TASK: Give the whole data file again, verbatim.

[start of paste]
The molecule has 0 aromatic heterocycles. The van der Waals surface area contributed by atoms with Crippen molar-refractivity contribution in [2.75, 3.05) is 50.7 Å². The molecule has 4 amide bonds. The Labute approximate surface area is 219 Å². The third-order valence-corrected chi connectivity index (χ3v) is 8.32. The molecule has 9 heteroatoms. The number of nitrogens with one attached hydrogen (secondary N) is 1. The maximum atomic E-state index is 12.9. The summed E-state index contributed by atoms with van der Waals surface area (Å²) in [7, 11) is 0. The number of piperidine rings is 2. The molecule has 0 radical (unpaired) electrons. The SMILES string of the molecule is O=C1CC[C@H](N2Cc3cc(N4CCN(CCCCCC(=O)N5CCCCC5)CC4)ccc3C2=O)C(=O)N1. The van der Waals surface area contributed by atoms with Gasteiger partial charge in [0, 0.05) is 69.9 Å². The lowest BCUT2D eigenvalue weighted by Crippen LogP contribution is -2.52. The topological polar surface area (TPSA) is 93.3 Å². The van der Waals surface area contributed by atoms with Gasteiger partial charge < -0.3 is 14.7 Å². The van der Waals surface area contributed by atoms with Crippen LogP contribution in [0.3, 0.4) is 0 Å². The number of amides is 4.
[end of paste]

The molecule has 0 aromatic heterocycles. The van der Waals surface area contributed by atoms with Crippen molar-refractivity contribution in [2.75, 3.05) is 50.7 Å². The molecule has 4 amide bonds. The Labute approximate surface area is 219 Å². The third-order valence-corrected chi connectivity index (χ3v) is 8.32. The molecule has 9 heteroatoms. The number of nitrogens with one attached hydrogen (secondary N) is 1. The maximum atomic E-state index is 12.9. The summed E-state index contributed by atoms with van der Waals surface area (Å²) in [7, 11) is 0. The number of piperidine rings is 2. The molecule has 0 radical (unpaired) electrons. The SMILES string of the molecule is O=C1CC[C@H](N2Cc3cc(N4CCN(CCCCCC(=O)N5CCCCC5)CC4)ccc3C2=O)C(=O)N1. The van der Waals surface area contributed by atoms with Gasteiger partial charge in [0, 0.05) is 69.9 Å². The lowest BCUT2D eigenvalue weighted by Crippen LogP contribution is -2.52. The topological polar surface area (TPSA) is 93.3 Å². The van der Waals surface area contributed by atoms with Gasteiger partial charge < -0.3 is 14.7 Å². The van der Waals surface area contributed by atoms with Crippen LogP contribution in [0.3, 0.4) is 0 Å². The number of amides is 4.